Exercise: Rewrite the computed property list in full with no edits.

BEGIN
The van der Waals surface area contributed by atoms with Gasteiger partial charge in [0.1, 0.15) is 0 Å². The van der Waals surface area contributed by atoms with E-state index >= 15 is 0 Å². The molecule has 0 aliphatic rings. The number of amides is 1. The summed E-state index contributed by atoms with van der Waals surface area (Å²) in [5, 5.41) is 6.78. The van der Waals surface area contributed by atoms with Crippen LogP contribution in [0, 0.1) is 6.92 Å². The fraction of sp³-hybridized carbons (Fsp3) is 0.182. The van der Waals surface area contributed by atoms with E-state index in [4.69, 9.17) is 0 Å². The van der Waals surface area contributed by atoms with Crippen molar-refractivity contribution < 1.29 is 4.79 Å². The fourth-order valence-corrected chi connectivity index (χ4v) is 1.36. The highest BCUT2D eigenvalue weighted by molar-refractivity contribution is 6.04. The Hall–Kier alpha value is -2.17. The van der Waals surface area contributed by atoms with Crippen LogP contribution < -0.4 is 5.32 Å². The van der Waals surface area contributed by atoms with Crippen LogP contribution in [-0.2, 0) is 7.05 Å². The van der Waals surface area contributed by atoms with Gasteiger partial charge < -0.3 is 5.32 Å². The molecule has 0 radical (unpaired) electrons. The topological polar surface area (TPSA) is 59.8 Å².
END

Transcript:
The van der Waals surface area contributed by atoms with Gasteiger partial charge in [0.1, 0.15) is 0 Å². The van der Waals surface area contributed by atoms with E-state index >= 15 is 0 Å². The molecule has 0 aliphatic rings. The number of amides is 1. The summed E-state index contributed by atoms with van der Waals surface area (Å²) in [5, 5.41) is 6.78. The van der Waals surface area contributed by atoms with Crippen LogP contribution in [0, 0.1) is 6.92 Å². The fraction of sp³-hybridized carbons (Fsp3) is 0.182. The van der Waals surface area contributed by atoms with E-state index in [4.69, 9.17) is 0 Å². The van der Waals surface area contributed by atoms with Crippen molar-refractivity contribution < 1.29 is 4.79 Å². The fourth-order valence-corrected chi connectivity index (χ4v) is 1.36. The highest BCUT2D eigenvalue weighted by molar-refractivity contribution is 6.04. The Hall–Kier alpha value is -2.17. The van der Waals surface area contributed by atoms with Crippen LogP contribution < -0.4 is 5.32 Å². The van der Waals surface area contributed by atoms with Crippen LogP contribution in [-0.2, 0) is 7.05 Å². The van der Waals surface area contributed by atoms with Gasteiger partial charge < -0.3 is 5.32 Å². The molecule has 0 radical (unpaired) electrons. The topological polar surface area (TPSA) is 59.8 Å².